Photographing Wild Rhododendron

June 01, 2014  •  Leave a Comment

It is early morning.  The forest is calm and tranquil.  The musky scent of pine and redwood fills the air.  We are the only ones there.  It is peaceful and serene.  The giant redwoods surround us.  We are in awe as we soak in the grandeur of these commanding, ancient trees. The panorama is ever changing as we leisurely explore the old-grove trails.  Here and there a colorful Varied Thrush or the diminutive Pacific Wren would flutter among the fallen tree trunks and forest floor grubbing for their favorite morsels.  We are fully immersed in the ambiance of nature's majesty.

    

 

 

 

 

 

 

 

 

 

 

 

 

 

 

 

 

 

 

 

 

 

 

 

So it was for our photo trip to California's old-grove redwood forests.  The scattered old-groves, along northern California's Highway 101, are consolidated into the Redwood National and State Parks system.  We started this journey in Crescent City, some eight hundred miles, and fourteen hours, north of San Diego.  We called Crescent City home for four days and then leisurely meandered to Garberville for two more days of exploring and photographing the redwoods.  The trip was timed to coincide with the spring bloom of wild rhododendron in the redwood groves.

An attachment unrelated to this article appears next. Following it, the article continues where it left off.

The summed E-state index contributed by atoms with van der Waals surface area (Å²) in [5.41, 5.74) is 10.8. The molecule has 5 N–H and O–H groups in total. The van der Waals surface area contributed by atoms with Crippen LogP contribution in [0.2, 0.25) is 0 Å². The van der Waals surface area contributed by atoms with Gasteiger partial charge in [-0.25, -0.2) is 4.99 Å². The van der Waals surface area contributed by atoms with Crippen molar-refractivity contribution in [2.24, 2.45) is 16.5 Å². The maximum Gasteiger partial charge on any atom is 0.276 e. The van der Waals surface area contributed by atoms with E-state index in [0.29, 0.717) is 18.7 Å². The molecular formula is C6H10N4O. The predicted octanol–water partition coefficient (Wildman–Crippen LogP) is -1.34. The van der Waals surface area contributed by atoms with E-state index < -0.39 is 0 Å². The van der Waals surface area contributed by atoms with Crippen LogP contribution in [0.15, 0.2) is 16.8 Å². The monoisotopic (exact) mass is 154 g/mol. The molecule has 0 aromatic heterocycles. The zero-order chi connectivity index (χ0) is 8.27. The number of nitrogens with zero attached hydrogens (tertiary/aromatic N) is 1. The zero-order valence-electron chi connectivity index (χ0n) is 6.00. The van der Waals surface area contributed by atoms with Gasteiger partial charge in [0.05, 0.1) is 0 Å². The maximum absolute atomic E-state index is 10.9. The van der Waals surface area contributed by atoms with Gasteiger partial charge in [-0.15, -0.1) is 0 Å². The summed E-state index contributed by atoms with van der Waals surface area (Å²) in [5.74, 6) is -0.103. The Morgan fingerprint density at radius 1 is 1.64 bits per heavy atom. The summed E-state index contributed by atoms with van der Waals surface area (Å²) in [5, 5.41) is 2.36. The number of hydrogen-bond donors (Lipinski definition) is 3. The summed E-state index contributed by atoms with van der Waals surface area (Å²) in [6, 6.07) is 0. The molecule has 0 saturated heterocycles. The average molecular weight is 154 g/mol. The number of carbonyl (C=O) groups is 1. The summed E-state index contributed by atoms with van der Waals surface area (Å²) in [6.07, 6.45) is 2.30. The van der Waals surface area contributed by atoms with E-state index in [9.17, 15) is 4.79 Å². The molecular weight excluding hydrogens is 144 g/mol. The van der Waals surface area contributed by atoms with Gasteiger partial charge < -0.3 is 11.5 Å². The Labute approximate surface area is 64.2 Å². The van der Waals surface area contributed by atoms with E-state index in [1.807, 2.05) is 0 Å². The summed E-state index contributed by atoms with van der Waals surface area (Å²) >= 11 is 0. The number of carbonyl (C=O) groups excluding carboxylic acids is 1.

Our timing was excellent and we first sighted the colorful "rhodies" along Highway 101 in the Del Norte Redwoods State Park some fifteen miles south of Crescent City.  Although we attempted to photograph the rhodies there, shooting alongside busy Highway 101 was extremely distracting.  Our most satisfying rhododendron photography occurred along the much less traveled, dirt track to the Stout Grove in Jedediah Smith Redwoods State Park.  Here we found numerous opportunities to photograph rhodies and made several early morning jaunts there during our stay in Crescent City.

You can see the results of our efforts in the Redwoods Gallery and why we love nature photography.


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